• Requirements: The update should assure that military construction projects, take into consideration, and plan for future threats from climate change and energy and cyber vulnerabilities.
        • Timeline: The updates must be completed by March 1, 2021, and beginning in 2022, there will be an annual review comparing the updated UFC to industry best practices to determine if additional changes should be made.
      • Section 2805: Modify the form the Department uses to propose Congressionally approved construction to include climate change.
        • Who Responsible: The Secretary of Defense
        • Requirements: Modify Department of Defense Form 1391 to require proposed military construction project take into consideration – “The potential adverse consequences of long-term changes in environmental conditions, such as increasingly frequent extreme weather events, that could affect the military installation resilience of the installation.”
        • Timeline: None listed
      • Why it matters:
        • These sections on military infrastructure are an important step in the right direction. It is critical that the military begin bolstering resilience to the current and predicted effects of climate change.
        • Section 2804 specifically requests that the Secretary of Defense use both current conditions and projected changes when updated the UFC. This is vital as previous standards only looked at historical data or current conditions and failed to incorporate projected changes.
        • Similarly, Section 2805 requires new military construction projects, that are authorized by Congress, take into consideration the long-term effects of climate change. This means that future construction will be more durable and able to withstand the predicted changes in the environment.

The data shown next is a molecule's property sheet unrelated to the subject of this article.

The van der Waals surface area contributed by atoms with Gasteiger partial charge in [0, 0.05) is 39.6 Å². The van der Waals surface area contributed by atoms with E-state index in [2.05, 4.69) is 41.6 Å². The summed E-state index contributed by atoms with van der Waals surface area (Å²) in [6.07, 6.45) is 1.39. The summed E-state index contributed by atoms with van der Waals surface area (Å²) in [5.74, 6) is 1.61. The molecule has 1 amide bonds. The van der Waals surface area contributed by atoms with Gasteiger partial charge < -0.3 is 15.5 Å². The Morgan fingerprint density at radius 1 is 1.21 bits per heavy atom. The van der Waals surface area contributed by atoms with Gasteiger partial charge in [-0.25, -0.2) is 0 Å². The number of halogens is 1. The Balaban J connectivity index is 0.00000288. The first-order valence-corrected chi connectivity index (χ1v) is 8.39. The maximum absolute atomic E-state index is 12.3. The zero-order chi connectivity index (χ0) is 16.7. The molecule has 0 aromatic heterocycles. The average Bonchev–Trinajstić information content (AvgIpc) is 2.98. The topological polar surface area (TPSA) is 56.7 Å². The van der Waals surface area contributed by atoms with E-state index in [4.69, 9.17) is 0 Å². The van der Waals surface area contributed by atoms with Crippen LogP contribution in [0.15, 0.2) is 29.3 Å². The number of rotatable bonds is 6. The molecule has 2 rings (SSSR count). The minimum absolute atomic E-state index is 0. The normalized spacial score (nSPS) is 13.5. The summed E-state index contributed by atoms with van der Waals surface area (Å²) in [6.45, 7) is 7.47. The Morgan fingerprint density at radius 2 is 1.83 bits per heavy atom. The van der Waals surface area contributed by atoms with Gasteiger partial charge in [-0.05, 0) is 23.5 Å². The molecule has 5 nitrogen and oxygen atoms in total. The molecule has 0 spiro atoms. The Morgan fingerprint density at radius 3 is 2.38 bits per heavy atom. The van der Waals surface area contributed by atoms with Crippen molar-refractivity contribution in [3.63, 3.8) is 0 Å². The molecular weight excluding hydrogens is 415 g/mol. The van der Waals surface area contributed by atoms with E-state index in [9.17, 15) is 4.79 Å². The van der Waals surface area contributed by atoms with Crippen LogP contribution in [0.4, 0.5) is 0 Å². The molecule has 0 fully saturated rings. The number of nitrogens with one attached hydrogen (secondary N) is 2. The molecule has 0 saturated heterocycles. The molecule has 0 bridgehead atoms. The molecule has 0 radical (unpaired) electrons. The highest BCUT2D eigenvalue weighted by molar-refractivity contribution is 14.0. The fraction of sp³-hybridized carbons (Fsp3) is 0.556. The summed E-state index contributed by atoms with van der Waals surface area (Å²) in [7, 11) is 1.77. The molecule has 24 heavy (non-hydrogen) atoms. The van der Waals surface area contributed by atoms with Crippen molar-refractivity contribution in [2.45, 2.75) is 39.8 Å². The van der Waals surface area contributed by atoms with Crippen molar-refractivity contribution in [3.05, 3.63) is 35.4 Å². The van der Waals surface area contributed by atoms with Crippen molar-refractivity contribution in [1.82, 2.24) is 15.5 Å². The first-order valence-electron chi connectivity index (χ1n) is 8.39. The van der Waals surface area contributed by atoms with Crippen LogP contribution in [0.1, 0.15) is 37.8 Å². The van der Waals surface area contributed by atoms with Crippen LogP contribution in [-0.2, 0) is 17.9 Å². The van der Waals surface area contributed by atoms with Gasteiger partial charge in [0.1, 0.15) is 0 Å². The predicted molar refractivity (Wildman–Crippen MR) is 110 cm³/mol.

• Title LIII – Intelligence Community Matters
        • Section 5321: Establish a Climate Security Advisory Council
          • Who Responsible: The Director of National Intelligence shall appoint the Council. The Council shall be composed of individuals from the following agencies:
            • National Intelligence Council chair
            • CIA
            • Bureau of Intelligence and Research of the Department of State
            • National Geospatial-Intelligence Agency
            • Office of Intelligence and Counterintelligence of the Department of Energy
            • Office of the Under Secretary of Defense for Intelligence
            • Defense Intelligence Agency
            • Three Federal government officials outside of the Intelligence space
          • Requirements: “Assist intelligence analysts of various elements of the intelligence community with respect to analysis of climate security and its impact on the areas of focus.”
        • Why it matters:
          • The creation of the Advisory Council will aid communication between the various intelligence agencies to coordinate research and analysis on the critical threats of climate change. While each agency does important research, there is a need for improved coordination.


Each of these sections are important for the continued response to current climate impacts and preparation for future threats. Hopefully these provisions will further enhance military resilience and bolster readiness. To learn more about the vulnerabilities to military infrastructure and our national security, check out our website and recent reports on the subject.